I don’t know if it’s because of the 10th anniversary of 9/11, or because my part of the country just went through a freak earthquake and hurricane scare in the same week, or because I’ve been watching the market a bit too closely, but the idea of American decline has been on my mind recently.
An article in this week’s New Yorker says I’m not alone. “Decline, Fall, Rinse, Repeat,” by Adam Gopnik, is a jaunt through the long history of American “declinism” (new word?) and the popular literature of the declinist movement.
I haven’t yet read the books Gopnik examines except Guns, Germs, and Steel by Jared Diamond, but the article grabbed my attention by speaking to some current cultural memes:
- Is America going down?
- Is the Western World as a whole in decline?
- Is such a decline inevitable or can we slow/stop it?
- Why are we so obsessed with envisioning our own downfall?
[Note from Admin: Recently, while under the influence of some (allegedly) fermented root beer, a rogue BCC perma suggested that permas from M* and BCC switch places in the name of building bridges or increasing dialogue between two groups who often don't seem to play nicely with each other. Although no one was sure if anything would come of this proposal, Geoff B. has made good on his end of the agreement.]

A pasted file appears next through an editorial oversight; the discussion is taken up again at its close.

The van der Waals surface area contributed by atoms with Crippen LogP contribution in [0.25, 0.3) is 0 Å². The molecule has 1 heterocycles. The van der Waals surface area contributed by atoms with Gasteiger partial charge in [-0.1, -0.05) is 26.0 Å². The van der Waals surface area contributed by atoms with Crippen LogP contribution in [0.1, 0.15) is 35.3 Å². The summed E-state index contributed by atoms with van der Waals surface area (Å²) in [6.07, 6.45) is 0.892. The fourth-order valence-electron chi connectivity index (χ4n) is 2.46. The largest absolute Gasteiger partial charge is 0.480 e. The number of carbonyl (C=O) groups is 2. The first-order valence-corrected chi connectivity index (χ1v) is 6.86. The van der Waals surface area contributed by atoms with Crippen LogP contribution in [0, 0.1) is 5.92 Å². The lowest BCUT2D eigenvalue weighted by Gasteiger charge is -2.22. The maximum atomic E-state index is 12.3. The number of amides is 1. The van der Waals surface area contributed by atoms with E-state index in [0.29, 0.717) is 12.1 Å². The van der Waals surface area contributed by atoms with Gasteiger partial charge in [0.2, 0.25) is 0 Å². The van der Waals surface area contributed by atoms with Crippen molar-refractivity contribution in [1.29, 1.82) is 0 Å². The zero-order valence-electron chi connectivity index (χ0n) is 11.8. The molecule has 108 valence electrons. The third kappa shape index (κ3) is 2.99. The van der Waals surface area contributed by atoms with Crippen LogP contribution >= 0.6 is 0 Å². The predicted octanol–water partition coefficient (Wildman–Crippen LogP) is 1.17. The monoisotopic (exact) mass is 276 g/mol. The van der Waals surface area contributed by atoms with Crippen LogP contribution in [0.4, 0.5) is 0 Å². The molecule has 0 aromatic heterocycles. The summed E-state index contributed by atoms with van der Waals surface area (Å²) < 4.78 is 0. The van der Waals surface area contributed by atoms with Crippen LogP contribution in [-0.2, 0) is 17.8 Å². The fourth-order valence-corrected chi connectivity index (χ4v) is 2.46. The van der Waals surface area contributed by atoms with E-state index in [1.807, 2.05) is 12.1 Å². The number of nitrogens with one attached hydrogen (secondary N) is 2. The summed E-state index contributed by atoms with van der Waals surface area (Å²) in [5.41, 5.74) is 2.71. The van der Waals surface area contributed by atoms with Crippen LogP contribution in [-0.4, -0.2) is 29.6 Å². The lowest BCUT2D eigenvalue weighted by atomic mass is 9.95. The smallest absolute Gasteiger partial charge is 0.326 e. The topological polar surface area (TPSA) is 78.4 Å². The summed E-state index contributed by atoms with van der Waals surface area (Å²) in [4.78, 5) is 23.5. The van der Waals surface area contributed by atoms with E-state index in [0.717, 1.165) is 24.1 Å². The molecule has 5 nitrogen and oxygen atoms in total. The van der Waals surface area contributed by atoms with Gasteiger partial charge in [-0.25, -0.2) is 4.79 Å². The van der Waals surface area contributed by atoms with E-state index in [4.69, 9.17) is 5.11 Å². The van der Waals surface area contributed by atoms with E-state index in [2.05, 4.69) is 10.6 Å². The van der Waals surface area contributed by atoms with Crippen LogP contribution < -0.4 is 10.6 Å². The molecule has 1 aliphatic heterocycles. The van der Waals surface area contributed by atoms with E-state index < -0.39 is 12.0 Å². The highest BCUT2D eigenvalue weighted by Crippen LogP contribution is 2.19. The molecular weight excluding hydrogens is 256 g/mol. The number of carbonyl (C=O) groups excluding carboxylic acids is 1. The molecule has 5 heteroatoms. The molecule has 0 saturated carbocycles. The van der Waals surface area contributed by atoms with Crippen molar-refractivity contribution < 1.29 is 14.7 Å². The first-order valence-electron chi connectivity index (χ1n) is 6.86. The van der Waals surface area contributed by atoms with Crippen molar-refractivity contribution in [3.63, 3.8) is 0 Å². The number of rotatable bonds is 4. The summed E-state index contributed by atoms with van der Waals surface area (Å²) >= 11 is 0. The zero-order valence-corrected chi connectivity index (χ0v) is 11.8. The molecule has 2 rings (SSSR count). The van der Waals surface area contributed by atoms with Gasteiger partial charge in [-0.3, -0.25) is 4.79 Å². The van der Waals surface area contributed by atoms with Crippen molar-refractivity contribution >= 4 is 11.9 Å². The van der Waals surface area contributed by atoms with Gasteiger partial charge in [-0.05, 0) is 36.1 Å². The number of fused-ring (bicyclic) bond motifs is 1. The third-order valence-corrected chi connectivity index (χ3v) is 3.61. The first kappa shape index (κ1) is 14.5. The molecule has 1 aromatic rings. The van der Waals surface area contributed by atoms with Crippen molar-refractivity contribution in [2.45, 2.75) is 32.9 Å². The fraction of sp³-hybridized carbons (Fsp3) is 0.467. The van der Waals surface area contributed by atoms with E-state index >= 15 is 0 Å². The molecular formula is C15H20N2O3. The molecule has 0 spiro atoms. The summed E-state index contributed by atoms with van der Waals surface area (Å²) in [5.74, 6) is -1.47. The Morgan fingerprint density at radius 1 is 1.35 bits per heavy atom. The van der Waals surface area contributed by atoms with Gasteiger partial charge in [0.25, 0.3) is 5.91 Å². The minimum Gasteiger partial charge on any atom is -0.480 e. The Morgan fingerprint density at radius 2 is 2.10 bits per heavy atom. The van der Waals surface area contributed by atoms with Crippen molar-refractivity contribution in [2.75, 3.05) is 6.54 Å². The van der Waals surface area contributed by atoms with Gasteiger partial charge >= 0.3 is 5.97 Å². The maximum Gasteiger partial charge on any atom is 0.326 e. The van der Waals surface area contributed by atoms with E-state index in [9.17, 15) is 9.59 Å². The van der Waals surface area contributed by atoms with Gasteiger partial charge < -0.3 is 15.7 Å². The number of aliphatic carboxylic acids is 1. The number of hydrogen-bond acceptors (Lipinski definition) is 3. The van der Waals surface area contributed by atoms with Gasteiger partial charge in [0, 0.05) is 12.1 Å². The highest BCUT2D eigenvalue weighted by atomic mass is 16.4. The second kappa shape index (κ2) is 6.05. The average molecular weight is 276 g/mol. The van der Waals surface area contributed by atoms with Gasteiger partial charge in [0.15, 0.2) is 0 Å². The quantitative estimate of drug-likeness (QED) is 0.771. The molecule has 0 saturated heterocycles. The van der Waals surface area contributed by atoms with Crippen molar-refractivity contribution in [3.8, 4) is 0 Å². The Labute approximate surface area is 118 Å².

Geoff B is a convert to the Church who writes for Millennial Star. http://www.millennialstar.org
For a relatively recent convert like myself, President Hinckley’s April 2003 talk right before the U.S. entered the Iraq war was very confusing. On the one hand, it was clear to me after reading the Book of Mormon two or three times by then that the Church’s message is one of peace, non-aggression and avoiding offensive wars. On the other, President Hinckley seemed to be justifying the Iraq invasion.
This is a difficult post to write, not least because people are still trying to come to terms with the damage, and so I hope not to offend; but if I have I apologise beforehand and ask that if you disagree please do so with respect.
Britain is currently reeling from a series of riots that have hit many of the major cities. My local town centre was vandalised and robbed but my family have not witnessed the worst of the damage . Shops have been looted, historic buildings have been burned and innocent people have been attacked.
During my honeymoon violence flared in Paris. Two young men had been shot by police and the youth of the Banlieue’s took to the streets in protest of police oppression. The riots rippled through France but eventually order was restored. London was again fairly quiet last night but riots recurred in various city centres around the country. [Read more...]
“I got a chopper in the trimmer, shootin’ like Jimmer.”
This website helpfully translates:
Lil Wayne is describing his “chopper” — which is a gun for those that aren’t fluent in hip-hop — by saying it shoots like Jimmer
I think we should do our part to foster more positive press and public awareness of Mormons by encouraging more Mormon-theme lyrics to be included in popular songs. Jimmer has the advantage of being easy to rhyme, but I think we could come up with many other helpful 1- or 2-line suggestions for vocal artists to adopt.